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  • Subject Words from a new arrival: Escaping COVID-19
  • Writer Leanne Cooper (DATE: 2020-02-19 10:26:17)

 

Three weeks of quarantine somewhere in China is too much, even for this inherently lazy lady, so two flights later, I had escaped to Seogwipo, on beautiful Jeju Island! Staying away from the city and donning a still essential face mask (in case I brought more from China than just my luggage), I headed out for the short walk to the coastline. Just the sound of sea crashing against black, basaltic lava rock (after almost a month of hearing nothing but Chinese TV dramas)  made an immediate impression. Moving along the shoreline, a small rock pool, a lighthouse, little islands in the distance, dog walkers, scuba divers inspecting their gear, a photography club setting up in hopes of another grand sunset... I knew I had truly made it out of a life halting situation that had caused me to do little more than stare out a window onto the cautious existence nine floors below.

 

                     

                    

 

 

This area of Jeju Island, just west of Seogwipo, is also home to Gunsan, an Oreum of some 334 meters above sea level. It got its name after people remarked it looked like an army camp ('gun' means army and 'san', mountain). Starting the journey from my accommodation on day two, I wandered uphill past homes, a kindergarten and convenience stores before quickly finding myself in tangerine country. Lugging myself ever up, I passed many plantations on either side behind the Island's iconic stone walls, their farmers loading orange crates onto little blue trucks. I wondered how they possibly drove up such steep inclines!

 

                    


 
 

 

While a month of winter remains, the early presence of bright canola flowers (yuche) caught my eye along the way, and greenery I felt I hadn't seen in a very long time! Glancing back, the blue of sea gave such a glorious contrast, evermore vast as I continued my climb.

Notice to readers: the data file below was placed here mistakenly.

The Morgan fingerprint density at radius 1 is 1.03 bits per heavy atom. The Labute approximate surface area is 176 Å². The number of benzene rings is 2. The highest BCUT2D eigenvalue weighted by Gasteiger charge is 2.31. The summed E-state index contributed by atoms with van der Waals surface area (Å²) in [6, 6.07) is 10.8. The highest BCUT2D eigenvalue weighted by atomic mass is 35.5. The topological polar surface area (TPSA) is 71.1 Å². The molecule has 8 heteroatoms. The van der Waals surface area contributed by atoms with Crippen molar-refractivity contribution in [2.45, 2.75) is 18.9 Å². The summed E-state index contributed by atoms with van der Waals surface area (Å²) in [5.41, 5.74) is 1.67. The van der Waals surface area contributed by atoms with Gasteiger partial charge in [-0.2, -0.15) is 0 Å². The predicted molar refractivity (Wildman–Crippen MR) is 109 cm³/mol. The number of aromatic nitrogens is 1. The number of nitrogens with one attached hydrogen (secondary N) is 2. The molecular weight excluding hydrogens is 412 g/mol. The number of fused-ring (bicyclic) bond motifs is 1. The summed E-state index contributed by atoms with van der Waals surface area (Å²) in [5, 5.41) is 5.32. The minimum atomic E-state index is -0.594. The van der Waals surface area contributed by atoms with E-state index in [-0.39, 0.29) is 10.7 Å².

Seeing a car park on a level  surface, I wondered if I had finally made it to the highest point I could go. No such luck. At 180 meters above sea level, this was where the more sensible hikers parked before making a long stair climb to the peak.

 

But it's not just about getting to the top. Gunsan holds even more fascinating points of interest along the way. About half way up the stair climb, taking a path to the left, you find one of many caves dug by the Japanese during WWII, a perfect vantage point to keep a watchful eye on enemies advancing by sea. Further on, there is a natural drinking fountain. Drinking ladels are hung by a cut in the rock face, where fresh water drips out from inside the mountain into a small pool. The sound is calming and the cool water a godsend.

 

                     

 

Reaching the top of Gunsan, it really is as pointed as it looks in from the ground; a small clump of once gas bubbled lava, known as scoria, which you must carefully climb to plant your flag. I was at the top! Mt. Hallasan in the distance, majestically taking centre stage on the island, still wearing her white winter dress; Seogwipo to the far east, it's grand football stadium obvious against a backdrop of white, high rise apartments; and the bright blue sea. There is always the sea.

 

                    

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